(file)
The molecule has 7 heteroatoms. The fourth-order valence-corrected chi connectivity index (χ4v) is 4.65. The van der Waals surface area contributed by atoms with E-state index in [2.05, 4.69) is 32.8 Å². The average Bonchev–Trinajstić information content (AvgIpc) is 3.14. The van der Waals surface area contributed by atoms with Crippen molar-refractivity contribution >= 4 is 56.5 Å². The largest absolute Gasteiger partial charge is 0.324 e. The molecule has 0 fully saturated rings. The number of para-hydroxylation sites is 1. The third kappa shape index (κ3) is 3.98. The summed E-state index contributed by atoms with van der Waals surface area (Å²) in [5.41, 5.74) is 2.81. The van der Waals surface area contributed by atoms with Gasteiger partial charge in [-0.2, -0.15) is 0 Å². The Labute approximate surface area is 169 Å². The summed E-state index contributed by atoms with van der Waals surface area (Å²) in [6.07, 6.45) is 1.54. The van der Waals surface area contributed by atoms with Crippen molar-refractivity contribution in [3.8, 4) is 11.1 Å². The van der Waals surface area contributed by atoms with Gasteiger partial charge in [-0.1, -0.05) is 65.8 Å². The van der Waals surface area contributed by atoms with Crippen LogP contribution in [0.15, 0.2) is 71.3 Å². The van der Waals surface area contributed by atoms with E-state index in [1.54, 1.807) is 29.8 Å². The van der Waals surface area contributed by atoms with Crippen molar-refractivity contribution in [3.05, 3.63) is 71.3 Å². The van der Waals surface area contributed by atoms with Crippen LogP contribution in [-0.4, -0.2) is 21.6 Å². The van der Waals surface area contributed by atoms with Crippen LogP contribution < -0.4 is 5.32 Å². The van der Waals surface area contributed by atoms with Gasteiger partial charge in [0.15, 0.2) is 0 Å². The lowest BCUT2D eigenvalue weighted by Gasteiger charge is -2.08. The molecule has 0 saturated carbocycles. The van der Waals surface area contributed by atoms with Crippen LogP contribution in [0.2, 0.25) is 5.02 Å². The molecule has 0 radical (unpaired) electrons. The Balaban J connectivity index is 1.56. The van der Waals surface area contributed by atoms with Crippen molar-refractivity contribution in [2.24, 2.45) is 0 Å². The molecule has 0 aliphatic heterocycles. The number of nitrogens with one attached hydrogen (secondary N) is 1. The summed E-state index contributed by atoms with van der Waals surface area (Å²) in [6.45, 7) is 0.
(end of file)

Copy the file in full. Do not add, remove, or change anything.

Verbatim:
The molecule has 7 heteroatoms. The fourth-order valence-corrected chi connectivity index (χ4v) is 4.65. The van der Waals surface area contributed by atoms with E-state index in [2.05, 4.69) is 32.8 Å². The average Bonchev–Trinajstić information content (AvgIpc) is 3.14. The van der Waals surface area contributed by atoms with Crippen molar-refractivity contribution >= 4 is 56.5 Å². The largest absolute Gasteiger partial charge is 0.324 e. The molecule has 0 fully saturated rings. The number of para-hydroxylation sites is 1. The third kappa shape index (κ3) is 3.98. The summed E-state index contributed by atoms with van der Waals surface area (Å²) in [5.41, 5.74) is 2.81. The van der Waals surface area contributed by atoms with Gasteiger partial charge in [-0.2, -0.15) is 0 Å². The Labute approximate surface area is 169 Å². The summed E-state index contributed by atoms with van der Waals surface area (Å²) in [6.07, 6.45) is 1.54. The van der Waals surface area contributed by atoms with Crippen molar-refractivity contribution in [3.8, 4) is 11.1 Å². The van der Waals surface area contributed by atoms with Gasteiger partial charge in [-0.1, -0.05) is 65.8 Å². The van der Waals surface area contributed by atoms with Crippen LogP contribution in [0.15, 0.2) is 71.3 Å². The van der Waals surface area contributed by atoms with E-state index in [1.54, 1.807) is 29.8 Å². The van der Waals surface area contributed by atoms with Crippen molar-refractivity contribution in [3.05, 3.63) is 71.3 Å². The van der Waals surface area contributed by atoms with Crippen LogP contribution in [-0.4, -0.2) is 21.6 Å². The van der Waals surface area contributed by atoms with Crippen LogP contribution < -0.4 is 5.32 Å². The van der Waals surface area contributed by atoms with Gasteiger partial charge in [0.15, 0.2) is 0 Å². The lowest BCUT2D eigenvalue weighted by Gasteiger charge is -2.08. The molecule has 0 saturated carbocycles. The van der Waals surface area contributed by atoms with Crippen LogP contribution in [0.2, 0.25) is 5.02 Å². The molecule has 0 radical (unpaired) electrons. The Balaban J connectivity index is 1.56. The van der Waals surface area contributed by atoms with Crippen molar-refractivity contribution in [2.24, 2.45) is 0 Å². The molecule has 0 aliphatic heterocycles. The number of nitrogens with one attached hydrogen (secondary N) is 1. The summed E-state index contributed by atoms with van der Waals surface area (Å²) in [6.45, 7) is 0.